Nerd alert: Don’t say I didn’t warn you. This is a post about grammar – everyone’s least favorite topic, but one of my all-time best jams.
I recently realized that even as a writer who touts herself as a one-stop source for the highest quality cannabis content, I’m not immune to grammar errors that seriously throw shade on the credibility I offer.
I’ll admit it, I’m a grammar nerd (proud BA in English Language) and I hold myself, and others to a high standard in cannabis communications – the industry can’t afford to be sloppy. When I slip, I take it hard but have dedicatedly used my snafus to guide my best practice for CannaWrite, a cannabis communications firm.
I’ve been reading and writing cannabis content for a while, and here are some common grammar mistakes that I have found that can throw some shade on your cannabis business’ credibility:
1. Confusing “affect” and “effect”
When you're working with cannabis, you're usually describing the impact it will have on someone, which makes the use of "affect" and "effect" necessary. This one is so common and even though I’ve known the basic rule of thumb for years, implementing the correct use of “affect” and “effect” comes after a pause.
At its very simple core, “affect” is a verb that means to bring about a change. An “effect” is a noun that describes the result of a change.
Cannabis affects people, and people feel the effects of cannabis.
If you’re still not sure about this one, Grammarly has a great resource that helps break it down with some great learning tricks to remember the difference.
2. The Abuse of the Apostrophe
The apostrophe is one of the most abused pieces of punctuation in the English language. The apostrophe has two basic functions: to indicate possession (i.e. Andy’s weed) and to show where a letter has been omitted (i.e. “it’s” for “it is”). An apostrophe is NOT for pluralizing something. You do not create cannabis cookie’s. Cannabis is not full of CBD’s (and CBD is not a plural anyway!).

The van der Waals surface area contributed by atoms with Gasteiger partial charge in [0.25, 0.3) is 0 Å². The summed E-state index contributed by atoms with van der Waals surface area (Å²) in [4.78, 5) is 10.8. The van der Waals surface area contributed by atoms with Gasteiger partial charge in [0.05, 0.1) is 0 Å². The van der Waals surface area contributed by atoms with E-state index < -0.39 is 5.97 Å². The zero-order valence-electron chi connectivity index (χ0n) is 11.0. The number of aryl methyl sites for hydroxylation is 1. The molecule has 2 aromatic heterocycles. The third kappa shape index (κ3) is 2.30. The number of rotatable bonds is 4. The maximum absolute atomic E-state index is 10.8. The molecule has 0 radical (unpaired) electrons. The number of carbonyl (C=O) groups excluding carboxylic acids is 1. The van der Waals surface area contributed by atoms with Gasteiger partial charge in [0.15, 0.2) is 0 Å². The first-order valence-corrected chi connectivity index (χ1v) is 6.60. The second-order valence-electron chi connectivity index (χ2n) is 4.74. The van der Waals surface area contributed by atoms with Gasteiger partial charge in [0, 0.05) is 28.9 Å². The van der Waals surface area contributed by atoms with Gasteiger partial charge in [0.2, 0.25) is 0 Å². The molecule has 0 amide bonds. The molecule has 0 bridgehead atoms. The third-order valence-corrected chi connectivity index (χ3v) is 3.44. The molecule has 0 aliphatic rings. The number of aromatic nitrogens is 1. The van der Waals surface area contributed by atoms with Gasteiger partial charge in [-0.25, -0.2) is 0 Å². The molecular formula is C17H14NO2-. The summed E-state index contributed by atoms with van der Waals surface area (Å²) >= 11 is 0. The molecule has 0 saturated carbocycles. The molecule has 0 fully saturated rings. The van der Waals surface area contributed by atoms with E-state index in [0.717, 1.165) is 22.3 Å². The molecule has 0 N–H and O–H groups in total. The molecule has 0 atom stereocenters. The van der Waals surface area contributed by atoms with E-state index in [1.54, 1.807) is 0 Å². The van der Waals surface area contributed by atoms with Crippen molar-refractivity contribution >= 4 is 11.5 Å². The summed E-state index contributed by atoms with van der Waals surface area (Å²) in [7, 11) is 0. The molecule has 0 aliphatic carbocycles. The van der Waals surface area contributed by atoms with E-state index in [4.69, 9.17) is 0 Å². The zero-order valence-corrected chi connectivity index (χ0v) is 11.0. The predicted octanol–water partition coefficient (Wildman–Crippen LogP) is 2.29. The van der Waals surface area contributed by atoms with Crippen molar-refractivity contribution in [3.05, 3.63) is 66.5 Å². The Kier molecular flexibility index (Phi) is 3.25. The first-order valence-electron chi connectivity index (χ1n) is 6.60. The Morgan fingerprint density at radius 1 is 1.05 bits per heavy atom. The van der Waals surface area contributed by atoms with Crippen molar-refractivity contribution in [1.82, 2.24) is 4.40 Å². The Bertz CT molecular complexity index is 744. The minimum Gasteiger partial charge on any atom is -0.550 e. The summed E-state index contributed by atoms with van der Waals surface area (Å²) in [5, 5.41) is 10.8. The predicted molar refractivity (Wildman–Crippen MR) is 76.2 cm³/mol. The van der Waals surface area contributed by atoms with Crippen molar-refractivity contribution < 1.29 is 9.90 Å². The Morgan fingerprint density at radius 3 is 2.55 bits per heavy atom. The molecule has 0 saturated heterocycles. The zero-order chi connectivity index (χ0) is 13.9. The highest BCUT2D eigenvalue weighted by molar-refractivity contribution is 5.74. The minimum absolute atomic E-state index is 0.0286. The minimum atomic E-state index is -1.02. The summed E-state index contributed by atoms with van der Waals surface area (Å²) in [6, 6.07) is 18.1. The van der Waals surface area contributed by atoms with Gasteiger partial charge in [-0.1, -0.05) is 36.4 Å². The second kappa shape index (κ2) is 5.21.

I’ll leave this here.
3. Subject and Verb Agreement
This one is super “blah” to review the rules, but simply, this refers to word choices like is/are and was/were.
A subject and a verb should always align. So, if you’re talking about the sale of edibles in retail stores, you’d want to say, “our edibles selection is some of the finest in the state” rather “our edibles selection are some of the finest in the state”.
“Studies show that seniors is the biggest new niche cannabis consumer” should be “Studies show that seniors ARE the biggest new niche cannabis consumer.”
“One of the greatest things to celebrate about women in cannabis is that in 2017, there was 40% women CEOs in cannabis companies.”, should be, “One of the greatest things to celebrate about women in cannabis is that in 2017, there were 40% women CEOs in cannabis companies.”
My brain is actually starting to hurt now.
4. Mixing up “less” and “fewer”
Another one that always gets me to do a thoughtful pause before proceeding to gnash my fingers across my keyboard in cannabis writing is less and fewer.
Fewer is used to refer to people or things in the plural. “Fewer teens are using cannabis in legalized states,” or “Sales show that people are spending more money but are purchasing fewer products.”
Less is used to describe things that can’t be counted (or quantified) or doesn’t have a plural form. “People want to spend less money on their medical marijuana” or “When I travel, I find I use less cannabis.”
Mind bender, I know.
5. Referring to a brand as “they”
This is a big learning for me – a brand shouldn’t be referred to as “they”. “I really love Canndora Club’s brand because they are clean, attractive and engaging” would be technically grammatically incorrect. “I really love Canndora Club’s brand because IT is clean, attractive and engaging” would make more sense.
Simply, a brand or a business is an entity, not a plural thing. If a brand is one thing, it simply can’t be a “they”, so it’s “it”.
Become a Rockstar Cannabis Communicator
One of my saving graces as a cannabis writer is the application called Grammarly. It has shown me on so many occasions that even when I think I’m right with grammar use, I can be off. It’s humbling, which is needed in the life of a writer.
What do you think? Am I correct in my interpretations of grammar rules? What are some tricks that you use to remember annoying grammar rules?
Stay tuned to the CannaWrite blog as we release more helpful tips on making your cannabis business a leader in cannabis communications. Better yet, consult CannaWrite to discuss with us how we can overhaul your cannabis content to shine your business in the best light possible through your content.